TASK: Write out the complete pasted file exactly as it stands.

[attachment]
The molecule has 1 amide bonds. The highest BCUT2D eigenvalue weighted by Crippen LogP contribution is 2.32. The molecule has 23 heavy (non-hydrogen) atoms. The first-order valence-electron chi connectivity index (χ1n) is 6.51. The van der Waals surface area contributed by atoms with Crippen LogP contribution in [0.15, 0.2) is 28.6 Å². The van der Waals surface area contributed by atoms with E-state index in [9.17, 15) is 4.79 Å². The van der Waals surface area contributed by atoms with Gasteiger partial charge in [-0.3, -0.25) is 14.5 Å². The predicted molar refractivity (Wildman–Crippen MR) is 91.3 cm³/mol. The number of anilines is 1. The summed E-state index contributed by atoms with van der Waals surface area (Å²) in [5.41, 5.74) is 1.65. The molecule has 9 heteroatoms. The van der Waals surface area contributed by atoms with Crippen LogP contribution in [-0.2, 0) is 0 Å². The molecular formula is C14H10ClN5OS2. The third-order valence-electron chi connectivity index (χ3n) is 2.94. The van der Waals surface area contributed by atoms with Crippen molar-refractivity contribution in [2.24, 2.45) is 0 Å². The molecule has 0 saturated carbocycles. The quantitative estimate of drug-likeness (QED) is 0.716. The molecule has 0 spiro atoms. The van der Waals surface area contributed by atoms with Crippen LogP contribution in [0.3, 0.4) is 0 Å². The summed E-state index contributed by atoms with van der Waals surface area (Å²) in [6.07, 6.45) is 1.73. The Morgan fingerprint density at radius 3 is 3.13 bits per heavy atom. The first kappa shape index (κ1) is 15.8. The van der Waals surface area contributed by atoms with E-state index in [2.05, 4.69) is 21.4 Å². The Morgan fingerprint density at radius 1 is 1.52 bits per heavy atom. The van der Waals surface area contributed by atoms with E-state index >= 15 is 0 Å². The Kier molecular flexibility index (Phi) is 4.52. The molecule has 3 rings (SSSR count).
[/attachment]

The molecule has 1 amide bonds. The highest BCUT2D eigenvalue weighted by Crippen LogP contribution is 2.32. The molecule has 23 heavy (non-hydrogen) atoms. The first-order valence-electron chi connectivity index (χ1n) is 6.51. The van der Waals surface area contributed by atoms with Crippen LogP contribution in [0.15, 0.2) is 28.6 Å². The van der Waals surface area contributed by atoms with E-state index in [9.17, 15) is 4.79 Å². The van der Waals surface area contributed by atoms with Gasteiger partial charge in [-0.3, -0.25) is 14.5 Å². The predicted molar refractivity (Wildman–Crippen MR) is 91.3 cm³/mol. The number of anilines is 1. The summed E-state index contributed by atoms with van der Waals surface area (Å²) in [5.41, 5.74) is 1.65. The molecule has 9 heteroatoms. The van der Waals surface area contributed by atoms with Crippen LogP contribution in [-0.2, 0) is 0 Å². The molecular formula is C14H10ClN5OS2. The third-order valence-electron chi connectivity index (χ3n) is 2.94. The van der Waals surface area contributed by atoms with Crippen molar-refractivity contribution in [2.24, 2.45) is 0 Å². The molecule has 0 saturated carbocycles. The quantitative estimate of drug-likeness (QED) is 0.716. The molecule has 0 spiro atoms. The van der Waals surface area contributed by atoms with Crippen LogP contribution in [0.3, 0.4) is 0 Å². The summed E-state index contributed by atoms with van der Waals surface area (Å²) in [6.07, 6.45) is 1.73. The Morgan fingerprint density at radius 3 is 3.13 bits per heavy atom. The first kappa shape index (κ1) is 15.8. The van der Waals surface area contributed by atoms with E-state index in [2.05, 4.69) is 21.4 Å². The Morgan fingerprint density at radius 1 is 1.52 bits per heavy atom. The van der Waals surface area contributed by atoms with E-state index >= 15 is 0 Å². The Kier molecular flexibility index (Phi) is 4.52. The molecule has 3 rings (SSSR count).